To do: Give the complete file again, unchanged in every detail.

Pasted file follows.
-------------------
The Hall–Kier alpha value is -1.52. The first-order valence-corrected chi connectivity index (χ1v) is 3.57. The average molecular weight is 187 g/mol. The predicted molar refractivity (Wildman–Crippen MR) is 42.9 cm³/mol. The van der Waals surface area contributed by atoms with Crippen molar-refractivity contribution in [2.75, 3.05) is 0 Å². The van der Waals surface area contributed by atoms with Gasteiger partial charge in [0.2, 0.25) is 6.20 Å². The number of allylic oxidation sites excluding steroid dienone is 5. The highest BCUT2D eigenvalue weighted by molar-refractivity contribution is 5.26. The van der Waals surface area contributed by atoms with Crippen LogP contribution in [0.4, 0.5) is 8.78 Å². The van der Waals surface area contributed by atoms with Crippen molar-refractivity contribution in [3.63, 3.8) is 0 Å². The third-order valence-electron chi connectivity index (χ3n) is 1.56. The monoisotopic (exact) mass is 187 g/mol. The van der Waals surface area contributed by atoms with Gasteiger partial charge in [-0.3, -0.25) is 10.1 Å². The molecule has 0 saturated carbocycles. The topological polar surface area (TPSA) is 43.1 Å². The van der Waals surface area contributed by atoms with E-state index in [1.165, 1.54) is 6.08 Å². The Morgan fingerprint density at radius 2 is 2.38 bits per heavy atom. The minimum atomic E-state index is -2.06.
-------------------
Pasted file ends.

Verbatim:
The Hall–Kier alpha value is -1.52. The first-order valence-corrected chi connectivity index (χ1v) is 3.57. The average molecular weight is 187 g/mol. The predicted molar refractivity (Wildman–Crippen MR) is 42.9 cm³/mol. The van der Waals surface area contributed by atoms with Crippen molar-refractivity contribution in [2.75, 3.05) is 0 Å². The van der Waals surface area contributed by atoms with Gasteiger partial charge in [0.2, 0.25) is 6.20 Å². The number of allylic oxidation sites excluding steroid dienone is 5. The highest BCUT2D eigenvalue weighted by molar-refractivity contribution is 5.26. The van der Waals surface area contributed by atoms with Crippen LogP contribution in [0.4, 0.5) is 8.78 Å². The van der Waals surface area contributed by atoms with Crippen molar-refractivity contribution in [3.63, 3.8) is 0 Å². The third-order valence-electron chi connectivity index (χ3n) is 1.56. The monoisotopic (exact) mass is 187 g/mol. The van der Waals surface area contributed by atoms with Gasteiger partial charge in [-0.3, -0.25) is 10.1 Å². The molecule has 0 saturated carbocycles. The topological polar surface area (TPSA) is 43.1 Å². The van der Waals surface area contributed by atoms with E-state index in [1.165, 1.54) is 6.08 Å². The Morgan fingerprint density at radius 2 is 2.38 bits per heavy atom. The minimum atomic E-state index is -2.06.